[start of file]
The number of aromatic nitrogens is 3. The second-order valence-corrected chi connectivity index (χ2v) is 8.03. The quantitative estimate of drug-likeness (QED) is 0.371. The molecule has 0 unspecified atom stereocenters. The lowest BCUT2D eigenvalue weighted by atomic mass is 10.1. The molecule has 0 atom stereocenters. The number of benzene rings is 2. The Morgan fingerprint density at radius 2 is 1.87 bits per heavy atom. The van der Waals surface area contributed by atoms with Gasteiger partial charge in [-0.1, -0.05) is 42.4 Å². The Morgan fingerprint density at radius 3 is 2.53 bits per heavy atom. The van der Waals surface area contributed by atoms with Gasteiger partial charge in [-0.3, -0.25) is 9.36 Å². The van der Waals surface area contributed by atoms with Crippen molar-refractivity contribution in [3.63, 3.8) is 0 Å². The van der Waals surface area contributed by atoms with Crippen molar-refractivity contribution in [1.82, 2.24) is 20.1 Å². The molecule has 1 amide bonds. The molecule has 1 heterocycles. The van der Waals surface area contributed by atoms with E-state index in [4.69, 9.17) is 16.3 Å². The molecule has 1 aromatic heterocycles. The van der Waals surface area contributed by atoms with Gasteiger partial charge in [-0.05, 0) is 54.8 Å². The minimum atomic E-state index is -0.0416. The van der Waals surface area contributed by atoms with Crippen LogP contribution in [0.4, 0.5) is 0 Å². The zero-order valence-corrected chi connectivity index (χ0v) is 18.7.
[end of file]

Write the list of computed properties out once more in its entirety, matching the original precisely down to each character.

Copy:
The number of aromatic nitrogens is 3. The second-order valence-corrected chi connectivity index (χ2v) is 8.03. The quantitative estimate of drug-likeness (QED) is 0.371. The molecule has 0 unspecified atom stereocenters. The lowest BCUT2D eigenvalue weighted by atomic mass is 10.1. The molecule has 0 atom stereocenters. The number of benzene rings is 2. The Morgan fingerprint density at radius 2 is 1.87 bits per heavy atom. The van der Waals surface area contributed by atoms with Gasteiger partial charge in [-0.1, -0.05) is 42.4 Å². The Morgan fingerprint density at radius 3 is 2.53 bits per heavy atom. The van der Waals surface area contributed by atoms with Gasteiger partial charge in [-0.3, -0.25) is 9.36 Å². The van der Waals surface area contributed by atoms with Crippen molar-refractivity contribution in [3.63, 3.8) is 0 Å². The van der Waals surface area contributed by atoms with Crippen molar-refractivity contribution in [1.82, 2.24) is 20.1 Å². The molecule has 1 amide bonds. The molecule has 1 heterocycles. The van der Waals surface area contributed by atoms with E-state index in [4.69, 9.17) is 16.3 Å². The molecule has 1 aromatic heterocycles. The van der Waals surface area contributed by atoms with Gasteiger partial charge in [-0.05, 0) is 54.8 Å². The minimum atomic E-state index is -0.0416. The van der Waals surface area contributed by atoms with Crippen LogP contribution in [0.4, 0.5) is 0 Å². The zero-order valence-corrected chi connectivity index (χ0v) is 18.7.